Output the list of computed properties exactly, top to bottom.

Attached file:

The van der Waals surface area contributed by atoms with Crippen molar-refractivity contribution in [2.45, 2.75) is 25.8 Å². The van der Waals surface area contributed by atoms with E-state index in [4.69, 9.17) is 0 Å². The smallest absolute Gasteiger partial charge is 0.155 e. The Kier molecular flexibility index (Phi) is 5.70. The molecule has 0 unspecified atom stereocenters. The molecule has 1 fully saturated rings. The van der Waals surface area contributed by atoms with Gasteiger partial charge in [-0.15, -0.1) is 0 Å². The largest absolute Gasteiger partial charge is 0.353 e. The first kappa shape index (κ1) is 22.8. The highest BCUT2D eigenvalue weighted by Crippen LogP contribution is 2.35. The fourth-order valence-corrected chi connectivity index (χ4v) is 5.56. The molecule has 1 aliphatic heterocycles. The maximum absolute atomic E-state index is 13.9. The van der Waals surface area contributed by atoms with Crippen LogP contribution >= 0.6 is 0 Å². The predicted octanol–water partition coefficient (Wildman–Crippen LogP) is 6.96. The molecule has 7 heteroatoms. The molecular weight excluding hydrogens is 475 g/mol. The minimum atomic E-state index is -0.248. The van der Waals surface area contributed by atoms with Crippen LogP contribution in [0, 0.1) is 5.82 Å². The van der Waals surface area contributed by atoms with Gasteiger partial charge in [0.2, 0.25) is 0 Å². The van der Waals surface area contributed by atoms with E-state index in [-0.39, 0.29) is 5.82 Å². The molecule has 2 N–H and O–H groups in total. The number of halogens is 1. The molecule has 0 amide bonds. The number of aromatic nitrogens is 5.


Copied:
The van der Waals surface area contributed by atoms with Crippen molar-refractivity contribution in [2.45, 2.75) is 25.8 Å². The van der Waals surface area contributed by atoms with E-state index in [4.69, 9.17) is 0 Å². The smallest absolute Gasteiger partial charge is 0.155 e. The Kier molecular flexibility index (Phi) is 5.70. The molecule has 0 unspecified atom stereocenters. The molecule has 1 fully saturated rings. The van der Waals surface area contributed by atoms with Gasteiger partial charge in [-0.15, -0.1) is 0 Å². The largest absolute Gasteiger partial charge is 0.353 e. The first kappa shape index (κ1) is 22.8. The highest BCUT2D eigenvalue weighted by Crippen LogP contribution is 2.35. The fourth-order valence-corrected chi connectivity index (χ4v) is 5.56. The molecule has 1 aliphatic heterocycles. The maximum absolute atomic E-state index is 13.9. The van der Waals surface area contributed by atoms with Crippen LogP contribution >= 0.6 is 0 Å². The predicted octanol–water partition coefficient (Wildman–Crippen LogP) is 6.96. The molecule has 7 heteroatoms. The molecular weight excluding hydrogens is 475 g/mol. The minimum atomic E-state index is -0.248. The van der Waals surface area contributed by atoms with Crippen LogP contribution in [0, 0.1) is 5.82 Å². The van der Waals surface area contributed by atoms with Gasteiger partial charge in [0.2, 0.25) is 0 Å². The van der Waals surface area contributed by atoms with E-state index in [-0.39, 0.29) is 5.82 Å². The molecule has 2 N–H and O–H groups in total. The number of halogens is 1. The molecule has 0 amide bonds. The number of aromatic nitrogens is 5.